Indirect Selection for Resistance to the Fusarium Wilt-Root-Knot Nematode Complex in Cotton1
- A. J. Kappelman and
- L. S. Bird2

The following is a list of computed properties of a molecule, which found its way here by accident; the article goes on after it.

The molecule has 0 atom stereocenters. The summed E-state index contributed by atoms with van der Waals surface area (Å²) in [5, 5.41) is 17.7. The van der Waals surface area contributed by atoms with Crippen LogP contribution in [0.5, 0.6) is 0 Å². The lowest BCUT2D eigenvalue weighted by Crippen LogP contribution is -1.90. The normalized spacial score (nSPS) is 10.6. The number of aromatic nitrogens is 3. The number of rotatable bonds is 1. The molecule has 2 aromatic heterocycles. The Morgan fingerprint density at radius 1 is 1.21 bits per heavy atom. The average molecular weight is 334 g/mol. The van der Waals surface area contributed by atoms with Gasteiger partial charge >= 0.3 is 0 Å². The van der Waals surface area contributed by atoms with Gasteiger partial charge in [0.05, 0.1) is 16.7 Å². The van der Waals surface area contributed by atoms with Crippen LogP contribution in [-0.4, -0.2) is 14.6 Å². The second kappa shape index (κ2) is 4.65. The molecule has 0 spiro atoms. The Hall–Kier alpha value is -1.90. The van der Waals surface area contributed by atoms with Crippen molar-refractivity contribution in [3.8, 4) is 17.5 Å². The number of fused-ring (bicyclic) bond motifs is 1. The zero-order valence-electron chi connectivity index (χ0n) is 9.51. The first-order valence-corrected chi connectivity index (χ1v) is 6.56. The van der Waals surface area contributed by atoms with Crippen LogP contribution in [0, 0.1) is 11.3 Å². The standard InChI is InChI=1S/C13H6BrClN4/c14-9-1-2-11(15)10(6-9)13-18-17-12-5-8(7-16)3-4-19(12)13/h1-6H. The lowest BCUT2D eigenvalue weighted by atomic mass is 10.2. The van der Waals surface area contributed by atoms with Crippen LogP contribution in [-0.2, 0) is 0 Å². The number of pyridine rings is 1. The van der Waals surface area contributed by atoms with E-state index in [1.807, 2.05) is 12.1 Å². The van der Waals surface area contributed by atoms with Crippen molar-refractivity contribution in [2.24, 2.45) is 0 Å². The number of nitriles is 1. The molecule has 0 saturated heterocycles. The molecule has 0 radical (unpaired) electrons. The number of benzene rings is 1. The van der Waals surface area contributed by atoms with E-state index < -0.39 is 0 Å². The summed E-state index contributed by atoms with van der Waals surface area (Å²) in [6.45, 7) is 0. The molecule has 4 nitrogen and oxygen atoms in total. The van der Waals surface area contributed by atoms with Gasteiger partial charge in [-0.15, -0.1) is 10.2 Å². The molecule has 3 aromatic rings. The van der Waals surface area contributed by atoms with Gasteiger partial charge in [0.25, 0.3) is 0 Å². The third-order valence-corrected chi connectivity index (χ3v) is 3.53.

The reaction to fusarium wilt [Fusarium oxysporum Schlect. f. vasinfectum (Atk.) Synd. & Hans.] and rootknotnematode (Meloidogyne spp.) of nine families and cultivars of cotton (Gossypium hirsutum L.) that were developed using the multi-adversity resistance (MAR) selection program, was compared with that of susceptible ‘Rowden’ and resistant ‘McNair 511.’ These materials were field tested at Tallassee, Ala., in 1974, 1975, and 1976 growing seasons. Use of the MAR technique increased the resistance of strain composites for four new families by recombination of strains within families. The mean wilt resistance over 3 years of all nine of the final strains or composites of strains representing families developed by this indirect MAR selection technique was greater than that in Rowden, while resistance in seven of these strains was equal to that of McNair 511. Two older MAR cultivars, ‘Tamcot SP 21’ and ‘Tamcot SP 37,’ developed during the early phases of the MAR program, were less susceptible than Rowden but only Tamcot SP 21 was as resistant as McNair 511. Three new MAR cultivars, ‘Tamcot SP 21S,’ ‘Tamcot SP 37H,’ and ’Tamcot CAMD-E; released from the composite cultivars tested during 1974, 1975, and 1976, and evaluated in 1978 had resistance equal to that of McNair 511 and were significantly less susceptible than Rowden. The high degree and rapid development of resistance in these composites achieved through indirect selection indicates that use of the MAR breeding technique can contribute significantly to the development of fusarium wilt resistance in cotton.Please view the pdf by using the Full Text (PDF) link under 'View' to the left.
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